Gearheads and imperial family enthusiasts got a close-up look Thursday at a specially built car that carried Emperor Naruhito and Empress Masako in a parade earlier this month to commemorate the emperor’s enthronement.
The customized convertible version of Toyota Motor Corp.’s Century luxury sedan, painted in glossy black and equipped with a white leather interior, will be exhibited at the State Guesthouse in Tokyo until Jan. 5.
The government selected the car from a pool of options put forward by five automakers due to its safety features and minimal environmental impact. The height and angle of the car’s seats are adjustable to allow roadside well-wishers the best possible view of the imperial couple.
Visitors must pay an entrance fee of ¥300 to enter the guesthouse’s garden, where the car is displayed in a glass enclosure. University students and young children can enter the garden for free.
No reservations are required and the entrance fee will be waived on the first three days of the New Year, according to the Cabinet Office.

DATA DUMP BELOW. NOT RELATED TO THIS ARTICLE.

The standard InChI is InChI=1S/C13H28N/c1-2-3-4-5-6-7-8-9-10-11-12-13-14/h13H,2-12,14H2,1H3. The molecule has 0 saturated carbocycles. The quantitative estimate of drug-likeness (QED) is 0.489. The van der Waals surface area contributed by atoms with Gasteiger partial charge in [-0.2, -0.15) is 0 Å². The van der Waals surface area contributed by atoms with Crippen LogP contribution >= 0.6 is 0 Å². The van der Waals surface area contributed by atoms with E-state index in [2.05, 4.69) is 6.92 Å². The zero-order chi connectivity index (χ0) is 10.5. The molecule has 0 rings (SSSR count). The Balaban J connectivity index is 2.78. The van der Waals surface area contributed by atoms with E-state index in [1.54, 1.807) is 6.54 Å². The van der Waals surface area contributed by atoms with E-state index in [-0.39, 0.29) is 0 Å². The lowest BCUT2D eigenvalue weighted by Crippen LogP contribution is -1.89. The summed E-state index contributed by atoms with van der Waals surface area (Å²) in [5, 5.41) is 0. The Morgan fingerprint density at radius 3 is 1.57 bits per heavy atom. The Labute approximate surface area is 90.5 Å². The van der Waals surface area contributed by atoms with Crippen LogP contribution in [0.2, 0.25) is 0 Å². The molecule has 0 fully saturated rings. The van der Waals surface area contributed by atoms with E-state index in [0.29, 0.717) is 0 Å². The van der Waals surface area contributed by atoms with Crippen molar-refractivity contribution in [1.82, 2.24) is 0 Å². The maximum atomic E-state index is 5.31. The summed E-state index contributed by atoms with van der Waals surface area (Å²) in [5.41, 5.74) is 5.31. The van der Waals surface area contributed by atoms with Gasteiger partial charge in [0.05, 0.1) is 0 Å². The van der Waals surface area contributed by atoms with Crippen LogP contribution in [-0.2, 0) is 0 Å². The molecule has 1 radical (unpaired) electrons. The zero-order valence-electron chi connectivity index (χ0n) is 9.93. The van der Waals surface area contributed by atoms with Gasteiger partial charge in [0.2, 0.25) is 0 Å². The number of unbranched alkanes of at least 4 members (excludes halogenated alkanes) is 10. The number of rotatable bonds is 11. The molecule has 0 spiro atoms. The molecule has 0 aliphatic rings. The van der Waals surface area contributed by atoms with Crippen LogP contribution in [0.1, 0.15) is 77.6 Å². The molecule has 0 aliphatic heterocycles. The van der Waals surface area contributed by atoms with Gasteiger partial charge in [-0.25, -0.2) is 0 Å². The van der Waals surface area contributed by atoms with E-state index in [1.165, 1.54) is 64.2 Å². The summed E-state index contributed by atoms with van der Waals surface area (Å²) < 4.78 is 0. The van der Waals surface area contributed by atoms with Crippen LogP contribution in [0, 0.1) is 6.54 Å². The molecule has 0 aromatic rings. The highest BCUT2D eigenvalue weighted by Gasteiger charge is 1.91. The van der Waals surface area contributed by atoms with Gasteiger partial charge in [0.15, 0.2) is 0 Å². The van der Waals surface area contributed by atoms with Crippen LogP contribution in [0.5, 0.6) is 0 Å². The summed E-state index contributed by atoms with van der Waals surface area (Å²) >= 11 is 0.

“I saw the parade on TV, but the real car exudes a certain dignity,” said Hiroko Hirota, 55, who came to see the car from Hyogo Prefecture.
The car, which was estimated to have cost around ¥80 million, including customization expenses, will also be displayed at the State Guesthouse in Kyoto from Jan. 9 to March 17.
The Cabinet Office plans to use the vehicle for various occasions, including another parade after the 2020 Tokyo Olympic and Paralympic Games.
The parade was held on Nov. 10 to celebrate the emperor’s enthronement on May 1. About 120,000 flag-waving onlookers lined the 4.6-kilometer route from the Imperial Palace to the imperial couple’s residence in the Akasaka Estate in central Tokyo.
The parade was initially scheduled to take place Oct. 22 following the Sokuirei Seiden no Gi enthronement ceremony, where the emperor officially proclaimed his ascension before some 2,000 guests, but was postponed out of respect for the victims and emergency service personnel impacted by Typhoon Hagibis. The storm left nearly 100 people dead and flooded tens of thousands of homes in wide areas of the country.
On Thursday, the imperial couple visited the mausoleum of Emperor Meiji (1852-1912) in Kyoto’s Fushimi Ward to ceremonially report that they have finished a series of important imperial succession rituals, including the Daijosai rite on Nov. 14 and 15.
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